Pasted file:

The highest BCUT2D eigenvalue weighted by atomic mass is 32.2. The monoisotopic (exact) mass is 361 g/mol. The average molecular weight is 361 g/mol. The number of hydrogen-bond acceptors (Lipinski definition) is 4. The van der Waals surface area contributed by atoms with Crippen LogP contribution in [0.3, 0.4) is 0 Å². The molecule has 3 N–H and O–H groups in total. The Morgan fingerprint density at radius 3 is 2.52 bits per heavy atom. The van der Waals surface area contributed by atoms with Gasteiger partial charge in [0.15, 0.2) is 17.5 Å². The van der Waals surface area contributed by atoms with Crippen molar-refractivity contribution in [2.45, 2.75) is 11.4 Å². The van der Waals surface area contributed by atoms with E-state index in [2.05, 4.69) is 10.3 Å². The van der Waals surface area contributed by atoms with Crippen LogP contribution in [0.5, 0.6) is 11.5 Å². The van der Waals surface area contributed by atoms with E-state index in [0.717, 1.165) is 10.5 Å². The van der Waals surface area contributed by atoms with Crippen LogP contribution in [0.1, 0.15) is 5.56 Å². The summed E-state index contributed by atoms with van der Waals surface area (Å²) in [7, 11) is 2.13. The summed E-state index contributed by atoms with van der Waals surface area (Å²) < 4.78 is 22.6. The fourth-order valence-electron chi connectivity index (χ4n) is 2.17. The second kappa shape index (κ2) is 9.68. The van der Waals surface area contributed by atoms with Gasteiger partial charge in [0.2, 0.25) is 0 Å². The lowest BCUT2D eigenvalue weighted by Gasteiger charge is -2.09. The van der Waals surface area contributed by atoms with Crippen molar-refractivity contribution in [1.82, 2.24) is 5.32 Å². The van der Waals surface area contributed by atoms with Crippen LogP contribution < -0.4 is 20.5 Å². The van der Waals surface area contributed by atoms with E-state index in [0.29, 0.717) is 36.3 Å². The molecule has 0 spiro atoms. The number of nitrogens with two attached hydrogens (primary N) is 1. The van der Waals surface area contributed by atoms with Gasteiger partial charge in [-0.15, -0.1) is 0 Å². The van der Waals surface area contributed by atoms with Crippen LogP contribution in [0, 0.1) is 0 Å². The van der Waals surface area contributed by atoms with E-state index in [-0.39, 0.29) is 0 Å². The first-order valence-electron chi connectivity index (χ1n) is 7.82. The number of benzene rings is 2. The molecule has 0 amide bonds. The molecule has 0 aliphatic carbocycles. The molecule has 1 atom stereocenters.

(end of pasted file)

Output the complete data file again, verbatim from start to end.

The highest BCUT2D eigenvalue weighted by atomic mass is 32.2. The monoisotopic (exact) mass is 361 g/mol. The average molecular weight is 361 g/mol. The number of hydrogen-bond acceptors (Lipinski definition) is 4. The van der Waals surface area contributed by atoms with Crippen LogP contribution in [0.3, 0.4) is 0 Å². The molecule has 3 N–H and O–H groups in total. The Morgan fingerprint density at radius 3 is 2.52 bits per heavy atom. The van der Waals surface area contributed by atoms with Gasteiger partial charge in [0.15, 0.2) is 17.5 Å². The van der Waals surface area contributed by atoms with Crippen molar-refractivity contribution in [2.45, 2.75) is 11.4 Å². The van der Waals surface area contributed by atoms with E-state index in [2.05, 4.69) is 10.3 Å². The van der Waals surface area contributed by atoms with Crippen LogP contribution in [0.5, 0.6) is 11.5 Å². The van der Waals surface area contributed by atoms with E-state index in [0.717, 1.165) is 10.5 Å². The van der Waals surface area contributed by atoms with Crippen LogP contribution in [0.1, 0.15) is 5.56 Å². The summed E-state index contributed by atoms with van der Waals surface area (Å²) in [7, 11) is 2.13. The summed E-state index contributed by atoms with van der Waals surface area (Å²) < 4.78 is 22.6. The fourth-order valence-electron chi connectivity index (χ4n) is 2.17. The second kappa shape index (κ2) is 9.68. The van der Waals surface area contributed by atoms with Gasteiger partial charge in [0.2, 0.25) is 0 Å². The lowest BCUT2D eigenvalue weighted by Gasteiger charge is -2.09. The van der Waals surface area contributed by atoms with Crippen molar-refractivity contribution in [1.82, 2.24) is 5.32 Å². The van der Waals surface area contributed by atoms with Crippen LogP contribution < -0.4 is 20.5 Å². The van der Waals surface area contributed by atoms with E-state index in [0.29, 0.717) is 36.3 Å². The molecule has 0 spiro atoms. The number of nitrogens with two attached hydrogens (primary N) is 1. The van der Waals surface area contributed by atoms with Gasteiger partial charge in [-0.15, -0.1) is 0 Å². The van der Waals surface area contributed by atoms with Crippen LogP contribution in [0, 0.1) is 0 Å². The van der Waals surface area contributed by atoms with E-state index in [-0.39, 0.29) is 0 Å². The first-order valence-electron chi connectivity index (χ1n) is 7.82. The number of benzene rings is 2. The molecule has 0 amide bonds. The molecule has 0 aliphatic carbocycles. The molecule has 1 atom stereocenters.